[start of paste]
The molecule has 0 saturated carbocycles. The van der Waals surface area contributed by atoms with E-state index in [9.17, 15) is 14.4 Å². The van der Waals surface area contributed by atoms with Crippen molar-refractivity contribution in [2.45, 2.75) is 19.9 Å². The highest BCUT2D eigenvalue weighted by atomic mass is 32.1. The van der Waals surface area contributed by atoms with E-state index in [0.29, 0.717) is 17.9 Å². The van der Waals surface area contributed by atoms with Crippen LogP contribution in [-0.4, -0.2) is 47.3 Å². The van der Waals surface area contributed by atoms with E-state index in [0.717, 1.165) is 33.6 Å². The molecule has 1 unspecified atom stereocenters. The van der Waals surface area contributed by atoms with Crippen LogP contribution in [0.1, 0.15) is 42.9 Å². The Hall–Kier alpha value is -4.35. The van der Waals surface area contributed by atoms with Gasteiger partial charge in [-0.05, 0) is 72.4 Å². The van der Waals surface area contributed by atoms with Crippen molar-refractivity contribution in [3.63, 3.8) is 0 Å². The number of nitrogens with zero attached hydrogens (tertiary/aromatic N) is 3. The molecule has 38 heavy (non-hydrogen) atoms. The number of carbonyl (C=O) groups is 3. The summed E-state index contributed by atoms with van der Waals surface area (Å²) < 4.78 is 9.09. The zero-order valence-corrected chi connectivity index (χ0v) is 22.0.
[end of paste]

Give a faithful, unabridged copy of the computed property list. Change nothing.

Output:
The molecule has 0 saturated carbocycles. The van der Waals surface area contributed by atoms with E-state index in [9.17, 15) is 14.4 Å². The van der Waals surface area contributed by atoms with Crippen molar-refractivity contribution in [2.45, 2.75) is 19.9 Å². The highest BCUT2D eigenvalue weighted by atomic mass is 32.1. The van der Waals surface area contributed by atoms with E-state index in [0.29, 0.717) is 17.9 Å². The van der Waals surface area contributed by atoms with Crippen LogP contribution in [-0.4, -0.2) is 47.3 Å². The van der Waals surface area contributed by atoms with E-state index in [0.717, 1.165) is 33.6 Å². The molecule has 1 unspecified atom stereocenters. The van der Waals surface area contributed by atoms with Crippen LogP contribution in [0.1, 0.15) is 42.9 Å². The Hall–Kier alpha value is -4.35. The van der Waals surface area contributed by atoms with Gasteiger partial charge in [-0.05, 0) is 72.4 Å². The van der Waals surface area contributed by atoms with Crippen molar-refractivity contribution in [3.63, 3.8) is 0 Å². The number of nitrogens with zero attached hydrogens (tertiary/aromatic N) is 3. The molecule has 38 heavy (non-hydrogen) atoms. The number of carbonyl (C=O) groups is 3. The summed E-state index contributed by atoms with van der Waals surface area (Å²) < 4.78 is 9.09. The zero-order valence-corrected chi connectivity index (χ0v) is 22.0.